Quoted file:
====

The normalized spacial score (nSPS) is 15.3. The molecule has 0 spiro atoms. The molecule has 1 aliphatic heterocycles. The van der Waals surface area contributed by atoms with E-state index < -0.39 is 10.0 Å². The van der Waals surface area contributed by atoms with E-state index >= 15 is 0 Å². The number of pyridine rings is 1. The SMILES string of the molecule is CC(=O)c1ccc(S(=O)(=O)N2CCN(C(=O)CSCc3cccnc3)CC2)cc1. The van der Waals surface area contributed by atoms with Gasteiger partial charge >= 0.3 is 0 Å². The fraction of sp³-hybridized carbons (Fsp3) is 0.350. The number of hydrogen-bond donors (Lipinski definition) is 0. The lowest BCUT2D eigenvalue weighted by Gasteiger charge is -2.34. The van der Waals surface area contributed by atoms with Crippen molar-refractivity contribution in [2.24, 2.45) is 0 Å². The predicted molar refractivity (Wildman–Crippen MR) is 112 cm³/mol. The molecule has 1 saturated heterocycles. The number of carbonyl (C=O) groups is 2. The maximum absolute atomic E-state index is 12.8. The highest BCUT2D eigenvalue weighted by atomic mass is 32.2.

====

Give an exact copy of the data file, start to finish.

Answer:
The normalized spacial score (nSPS) is 15.3. The molecule has 0 spiro atoms. The molecule has 1 aliphatic heterocycles. The van der Waals surface area contributed by atoms with E-state index < -0.39 is 10.0 Å². The van der Waals surface area contributed by atoms with E-state index >= 15 is 0 Å². The number of pyridine rings is 1. The SMILES string of the molecule is CC(=O)c1ccc(S(=O)(=O)N2CCN(C(=O)CSCc3cccnc3)CC2)cc1. The van der Waals surface area contributed by atoms with Gasteiger partial charge >= 0.3 is 0 Å². The fraction of sp³-hybridized carbons (Fsp3) is 0.350. The number of hydrogen-bond donors (Lipinski definition) is 0. The lowest BCUT2D eigenvalue weighted by Gasteiger charge is -2.34. The van der Waals surface area contributed by atoms with Crippen molar-refractivity contribution in [2.24, 2.45) is 0 Å². The predicted molar refractivity (Wildman–Crippen MR) is 112 cm³/mol. The molecule has 1 saturated heterocycles. The number of carbonyl (C=O) groups is 2. The maximum absolute atomic E-state index is 12.8. The highest BCUT2D eigenvalue weighted by atomic mass is 32.2.